Being out of work can be isolating. The people who used to be co-workers might indeed be saddened with your departure if you were fired, quit or laid off, but it would be unusual for many of those relationships to continue for very long into your period of unemployment as a previous co-worker.
For some people, sitting inside their apartment or home and watching others go by their windows on their way to work can be a source of tremendous stress. “Everybody in the world seems to have somewhere to go, are doing important things and making money while I’m just sitting here. What’s wrong with me?” If this kind of behaviour goes on too long, anxiety builds up and full-blown depression can take seed and grow almost debilitating a person into becoming afraid to go out and leave the safe confines of their living space.
Another problem can often be a lack of faith others have in your ability to find meaningful work. Not all of us have the luxury of parents and spouses who believe in us and stay optimistic for us. Some folks have parents who make comments like, “Ha, I told you you’d never last at that job. Couldn’t take it? You’ll never really amount to much and I told you. Best you just get used to it – you’re no better than we are. Just collect your social assistance ’cause this is as good as it gets for you and us.”
As for spouses, again not all are 100% supportive. Some think they are doing the right thing to motivate their unemployed partner by yelling and screaming at them to get out and get a job; pull their weight in the relationship or else! But is that really helpful?
Finally, there’s our friends. Once you become unemployed you might have working friends that act like they are afraid they might ‘catch’ your unemployment because they stop calling on you. They say they’re sorry to hear you are out of work, but they don’t do anything more to help in any way. That could be of course because they don’t know what to do to help, and if they did know, they’d do it. Forgive them.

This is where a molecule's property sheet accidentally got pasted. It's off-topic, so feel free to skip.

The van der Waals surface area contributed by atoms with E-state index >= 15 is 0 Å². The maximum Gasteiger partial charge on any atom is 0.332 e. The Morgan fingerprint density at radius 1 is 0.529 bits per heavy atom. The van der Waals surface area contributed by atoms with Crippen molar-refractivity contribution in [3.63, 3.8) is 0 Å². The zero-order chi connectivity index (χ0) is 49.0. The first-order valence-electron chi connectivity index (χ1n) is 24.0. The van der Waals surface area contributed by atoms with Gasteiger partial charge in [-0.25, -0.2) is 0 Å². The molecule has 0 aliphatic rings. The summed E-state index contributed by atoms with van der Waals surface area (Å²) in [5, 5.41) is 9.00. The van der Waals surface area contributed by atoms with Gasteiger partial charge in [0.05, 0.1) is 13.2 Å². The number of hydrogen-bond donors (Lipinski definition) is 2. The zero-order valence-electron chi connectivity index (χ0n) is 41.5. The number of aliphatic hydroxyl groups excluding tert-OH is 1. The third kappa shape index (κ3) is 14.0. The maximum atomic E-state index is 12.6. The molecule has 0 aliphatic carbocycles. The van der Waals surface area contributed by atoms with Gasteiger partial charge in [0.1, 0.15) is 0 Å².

Now ironically, there’s another situation where you can be surrounded by family and friends – even a spouse who are very supportive of your unemployment because they too are in the same position. They’ll be happy to spend time with you talking, window shopping, hanging out, playing with the dogs or kids in the park. It appears they are being helpful and supportive, but actually without meaning to, they are taking time away from what otherwise could be valuable time spent looking for your next job.
Instead of going at this job search alone, it’s vitally important to surround yourself with people who can actually have a positive influence on you and energize you. Several organizations nearby may have job search groups; literally a group of motivated but out-of-work individuals who come together to look for work but do so in a structured group setting.
In such a group, you lose the feeling of isolation, you feel supported by others in the same situation and your job search takes on focus and structure. In short, you get organized, energized and motivated to succeed. You may find job leads, new ways to go about your job search, connections, correct a problem like a weak resume and cover letter which previously you thought were okay. Who knows? You might even get the guidance of an Employment Advisor or Career Counsellor running the group that can give you some helpful suggestions.
The point is that your job search support team is pulling in the same direction as you. Quite frankly, in the nicest but most direct way possible, you should in my opinion, advise your family, friends and partner to either get behind you or get out of your way.
I have gone so far in the past on many occasions to advise some of my clients to consider giving their own parents an ultimatum; either be supportive and be positive or risk being shut out of daily conversations until the person gets employed. It is our parents above all the other people on the earth who you think would be behind us in a job search, and so you see it hurts more than anything when they aren’t. Same goes with a spouse who is supposed to be there no matter what but, may turn out to be very unforgiving even when the job loss has nothing to do with performance – as in the case of a layoff.
So get people on board early. It’s normal to be frustrated, disappointed, rejected, and maybe even angry in a job search. You won’t be successful with every job application and especially in a competitive market. It’s how you deal with the rejection and the disappointment that is critical.
Share your job search activities with the important people in your life so they hear what you are doing proactively to find work. Surround yourself with positive people so that energy keeps you from retreating to dark places. Take a workshop, course, sit in on a class through an unemployment help centre. These classes may be free and you’ll have new things to put on that resume while staying connected.
Keep the attitude positive. I’m pulling for you.